7 Japanese Classics That Will Leave You Spellbound

The tiny islands of Japan have held the fascination of the world because of their customs and their culture. But what is not as well-known about Japan is the depth and power of its literature. While the world has lauded the works of prominent western authors, Japan has been home to some authors who have touched upon not just the human condition but also topics like love, longing and desire.

Here are seven books that left us spellbound with their powerful narratives.

A Personal Matter by Kenzaburo Oe

A Personal Matter, is the story of a frustrated intellectual in a failing marriage whose life is shattered when his wife gives birth to a brain-damaged child. It’s a deeply unsettling read. The protagonist Bird wishes for the child to die, his behavior spirals into a well of disillusionment. He sleeps with a former lover, abuses alcohol, and ultimately has to come to terms with his own morality. This book is the stuff of legends, only a true giant could have penned such a tale. Devastating, hard, but essential since it makes us think—What if this happened to me?

Botchan by Natsume Soseki

Now that I thought about it, though, I realized that most people actually encourage you to turn bad. They seem to think that if you don’t, you’ll never get anywhere in the world. And then on those rare occasions when they encounter somebody who’s honest and pure-hearted, they look down on him and say he’s nothing but a kid, a Botchan.

The most widely read novel in Japan where it is considered a classic similar to the likes of The Catcher in the Rye or The Adventures of Huckleberry Finn, this book is a lesson in morality delivered with humor. The central character is faced with these choices—whether to be bad for it is easy, or to stay good and pure. To break free from traditions of the past, or to embrace the traditions as the truth of himself. Ultimately Botchan is a parable of morality that is still as fresh as it was at the time of its publishment.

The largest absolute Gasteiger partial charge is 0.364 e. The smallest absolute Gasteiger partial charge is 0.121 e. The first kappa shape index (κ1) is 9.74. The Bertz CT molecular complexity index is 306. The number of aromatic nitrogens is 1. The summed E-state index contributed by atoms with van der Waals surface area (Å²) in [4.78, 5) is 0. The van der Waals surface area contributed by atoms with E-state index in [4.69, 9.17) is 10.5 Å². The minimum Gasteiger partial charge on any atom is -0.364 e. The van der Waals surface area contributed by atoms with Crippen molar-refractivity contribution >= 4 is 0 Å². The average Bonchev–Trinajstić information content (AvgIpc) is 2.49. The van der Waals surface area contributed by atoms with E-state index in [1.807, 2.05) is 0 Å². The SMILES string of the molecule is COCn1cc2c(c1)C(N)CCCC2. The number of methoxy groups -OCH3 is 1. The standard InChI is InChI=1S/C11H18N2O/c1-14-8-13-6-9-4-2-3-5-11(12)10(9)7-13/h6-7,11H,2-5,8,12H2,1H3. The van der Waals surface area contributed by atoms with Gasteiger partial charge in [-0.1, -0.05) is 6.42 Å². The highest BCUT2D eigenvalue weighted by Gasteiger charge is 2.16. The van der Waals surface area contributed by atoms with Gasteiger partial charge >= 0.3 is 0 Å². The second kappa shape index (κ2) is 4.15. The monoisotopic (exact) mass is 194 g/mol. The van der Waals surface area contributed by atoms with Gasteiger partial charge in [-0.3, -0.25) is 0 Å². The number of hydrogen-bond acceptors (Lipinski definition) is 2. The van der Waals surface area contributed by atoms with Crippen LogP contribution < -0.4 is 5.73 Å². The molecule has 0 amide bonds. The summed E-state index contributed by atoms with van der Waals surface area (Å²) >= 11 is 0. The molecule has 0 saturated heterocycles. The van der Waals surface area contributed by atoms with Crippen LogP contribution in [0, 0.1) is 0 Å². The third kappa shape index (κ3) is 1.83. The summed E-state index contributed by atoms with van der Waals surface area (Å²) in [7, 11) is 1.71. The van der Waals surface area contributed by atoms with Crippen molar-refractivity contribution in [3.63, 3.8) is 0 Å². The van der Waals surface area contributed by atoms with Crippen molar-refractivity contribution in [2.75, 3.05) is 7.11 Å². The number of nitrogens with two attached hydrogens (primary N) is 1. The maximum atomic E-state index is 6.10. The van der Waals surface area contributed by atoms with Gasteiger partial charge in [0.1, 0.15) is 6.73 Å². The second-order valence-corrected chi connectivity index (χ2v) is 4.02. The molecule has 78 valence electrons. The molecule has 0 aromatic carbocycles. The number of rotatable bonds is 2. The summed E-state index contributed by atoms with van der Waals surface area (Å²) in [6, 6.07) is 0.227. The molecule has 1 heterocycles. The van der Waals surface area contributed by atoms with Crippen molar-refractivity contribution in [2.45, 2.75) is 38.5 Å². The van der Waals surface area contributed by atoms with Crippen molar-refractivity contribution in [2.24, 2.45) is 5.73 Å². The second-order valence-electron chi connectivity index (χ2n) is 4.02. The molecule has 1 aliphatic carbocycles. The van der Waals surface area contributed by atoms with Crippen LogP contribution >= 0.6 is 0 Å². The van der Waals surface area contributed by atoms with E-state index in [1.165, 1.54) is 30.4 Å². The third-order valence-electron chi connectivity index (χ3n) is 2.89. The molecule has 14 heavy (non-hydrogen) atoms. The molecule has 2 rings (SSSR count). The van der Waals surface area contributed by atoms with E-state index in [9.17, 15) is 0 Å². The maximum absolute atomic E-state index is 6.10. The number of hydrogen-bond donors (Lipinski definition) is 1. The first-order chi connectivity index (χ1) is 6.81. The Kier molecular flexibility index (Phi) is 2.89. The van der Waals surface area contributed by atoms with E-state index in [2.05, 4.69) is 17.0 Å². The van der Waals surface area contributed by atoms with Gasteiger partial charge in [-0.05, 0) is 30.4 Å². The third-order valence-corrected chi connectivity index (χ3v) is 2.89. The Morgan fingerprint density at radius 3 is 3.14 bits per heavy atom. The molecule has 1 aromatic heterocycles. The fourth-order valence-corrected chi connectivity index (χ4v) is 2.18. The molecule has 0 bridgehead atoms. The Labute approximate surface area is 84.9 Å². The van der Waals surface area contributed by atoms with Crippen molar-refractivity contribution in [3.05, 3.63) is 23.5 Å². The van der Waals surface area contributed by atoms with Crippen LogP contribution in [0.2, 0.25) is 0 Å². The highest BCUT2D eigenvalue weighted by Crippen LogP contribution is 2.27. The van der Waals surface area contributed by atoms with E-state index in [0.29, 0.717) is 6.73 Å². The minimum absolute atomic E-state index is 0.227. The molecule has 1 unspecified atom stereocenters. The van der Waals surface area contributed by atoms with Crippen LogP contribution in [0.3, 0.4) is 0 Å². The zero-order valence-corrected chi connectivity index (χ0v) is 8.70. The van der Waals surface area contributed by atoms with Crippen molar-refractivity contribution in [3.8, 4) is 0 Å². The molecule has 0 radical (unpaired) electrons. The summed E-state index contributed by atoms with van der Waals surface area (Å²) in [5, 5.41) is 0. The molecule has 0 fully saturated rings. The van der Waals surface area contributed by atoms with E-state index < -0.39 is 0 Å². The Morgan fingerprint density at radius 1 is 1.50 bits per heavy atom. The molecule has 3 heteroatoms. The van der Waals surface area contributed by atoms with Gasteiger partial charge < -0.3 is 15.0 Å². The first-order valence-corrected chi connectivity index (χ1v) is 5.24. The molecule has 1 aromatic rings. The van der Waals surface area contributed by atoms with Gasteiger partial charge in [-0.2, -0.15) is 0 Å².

Thirst for Love by Yukio Mishima

Mishima was a mad genius who was considered for the Nobel Prize in Literature multiple times. He had a penchant for the odd, the absurd, the radical and the tragic. His radicalism led him to stage a coup in trying to overthrow the democracy of Japan during which he ultimately committed hara-kiri.

Thirst for Love explores the subject of longing and the desire to inflict pain upon the object of one’s love. Filled with brutality, oedipal elements, and a prose that demands to be read twice every now and then, Thirst for Love is another Mishima’s overlooked masterpiece. 

The Housekeeper and the Professor by Ogawa

He is a professor with a peculiar problem–ever since a head injury, he has lived with only eighty minutes of short-term memory. She is a young Housekeeper, with a ten-year-old son, who is hired to care for him.
And every morning, as the Professor and the Housekeeper are introduced to each other anew, a strange and beautiful relationship blossoms between them. Though he cannot hold memories for long, the Professor’s mind is still alive with equations from the past.
The Housekeeper and the Professor is an enchanting story about what it means to live in the present, and about the curious equations that can create a family.

Tale of Genji by Murasaki Shikibu

This portrait of courtly life in medieval times Japan is celebrated as the world’s first novel. Genji, the son of an emperor is a passionate character whose nature, family, love affairs, alliances, and shifting political circumstances form the core of this magnificent epic. Considered the first classic Japanese novel, this one is still unmissable a thousand years later.

Murder in the Age of Enlightenment by Ryunosuke Akutagawa

Akutagawa’s short stories are so brilliant that each of them could be made into multiple stand-alone movies. Akutagawa was ahead of his times, his stories bordered around insanity, disturbing circumstances, dark characters and a sense of arriving doom. Akutagawa’s portraiture of human nature, his razor-sharp prose is capable of doing in merely a few pages what most novels fail to in more than three hundred.

In Praise of Shadows by Jun’ichirō Tanizaki

A 1933 essay on aesthetics by the Japanese novelist. Tanizaki explores architecture, space, silence, food, and even toilets. Tanizaki explores the beauty of sound of rain falling, of passing time, patterns of wood. Tanizaki’s criticism is a haunting meditation on all things beautiful, whether big or small. This book has served as inspiration for various kinds of artists including Puma Blue who titled an entire album after the book. 

Pick up a Japanese classic book from any Kunzum store or WhatsApp +91.8800200280 to order. Buy the book(s) and the coffee’s on us.

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